Man and a woman pose for a photograph in the dining room of their restaurant. A handwritten caption reads, "Borobudur Resto, 1981. 700 Post St., San Francisco, CA."
Lomanto and her husband pose in Borobudur’s dining room during the restaurant’s heyday in the early ’80s. (Courtesy of Helena Lomanto)

In those years, the clientele at Borobudur was diverse, consisting mostly of locals looking for a good hole-in-the-wall Asian food stop. The restaurant’s biggest asset was loyalty. Regular customers would come back again and again to order from the menu’s bilingual offerings — satay ayam (chicken skewers with peanut sauce) or honey walnut prawns made with extra mayonnaise. Even the mystery woman made her way around the menu during her weekly visits.

But when the 1989 earthquake struck, in all its 6.9-magnitude glory, Borobudur’s customers proved to be superstitious as well. My grandmother speaks about how she felt the ground shake beneath her feet. Trinkets fell off shelves. Plates rattled in cupboards. Everyone inside the restaurant scrambled for cover. After that, the good luck charm woman did not return, and the Tuesday lunch rush slowed in the weeks that followed.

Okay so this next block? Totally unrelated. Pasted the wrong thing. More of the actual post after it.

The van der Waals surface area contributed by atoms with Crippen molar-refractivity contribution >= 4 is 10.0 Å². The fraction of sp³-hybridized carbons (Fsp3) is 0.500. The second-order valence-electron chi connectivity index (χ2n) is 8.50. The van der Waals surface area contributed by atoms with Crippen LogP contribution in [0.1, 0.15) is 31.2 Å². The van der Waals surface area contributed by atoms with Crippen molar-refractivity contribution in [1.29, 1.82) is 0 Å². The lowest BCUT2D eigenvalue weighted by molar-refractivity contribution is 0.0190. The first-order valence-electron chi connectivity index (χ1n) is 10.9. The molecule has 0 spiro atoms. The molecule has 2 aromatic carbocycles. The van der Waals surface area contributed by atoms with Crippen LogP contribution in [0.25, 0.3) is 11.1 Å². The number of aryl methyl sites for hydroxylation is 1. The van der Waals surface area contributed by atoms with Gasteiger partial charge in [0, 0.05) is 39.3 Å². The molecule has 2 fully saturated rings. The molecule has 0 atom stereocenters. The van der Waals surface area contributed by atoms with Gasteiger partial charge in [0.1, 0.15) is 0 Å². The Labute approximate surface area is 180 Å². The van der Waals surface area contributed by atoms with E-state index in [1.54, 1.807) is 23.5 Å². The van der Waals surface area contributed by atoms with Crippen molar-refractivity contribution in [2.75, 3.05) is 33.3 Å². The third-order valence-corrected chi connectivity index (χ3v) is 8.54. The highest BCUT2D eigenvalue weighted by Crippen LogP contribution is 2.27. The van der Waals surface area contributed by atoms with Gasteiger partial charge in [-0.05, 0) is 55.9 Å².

The restaurant’s hokee, it seemed, had run out.

I’d always imagined the restaurant having the bustling atmosphere I see in my own favorite restaurants. But my grandmother used to regale us about the toll that cooking took on her body. Eventually, retirement called, and she quickly realized that there were other mouths to feed. Mainly, my sister’s and mine.

Growing up, I lived with my grandparents as a part of our family’s intergenerational household. Every night, I would devour a home-cooked meal from my grandma’s well-seasoned wok. Sometimes it was a steaming bowl of pickled greens and pork bone soup — so sour and scintillating that I would call it “refreshing soup.” Sometimes it would be a sweet soy sauce, onion and potato stir-fry that we called “Hayley potatoes,” because it was the only plate our neighbor Hayley would finish. I had every sweet and savory treat I desired because of her prowess in the kitchen.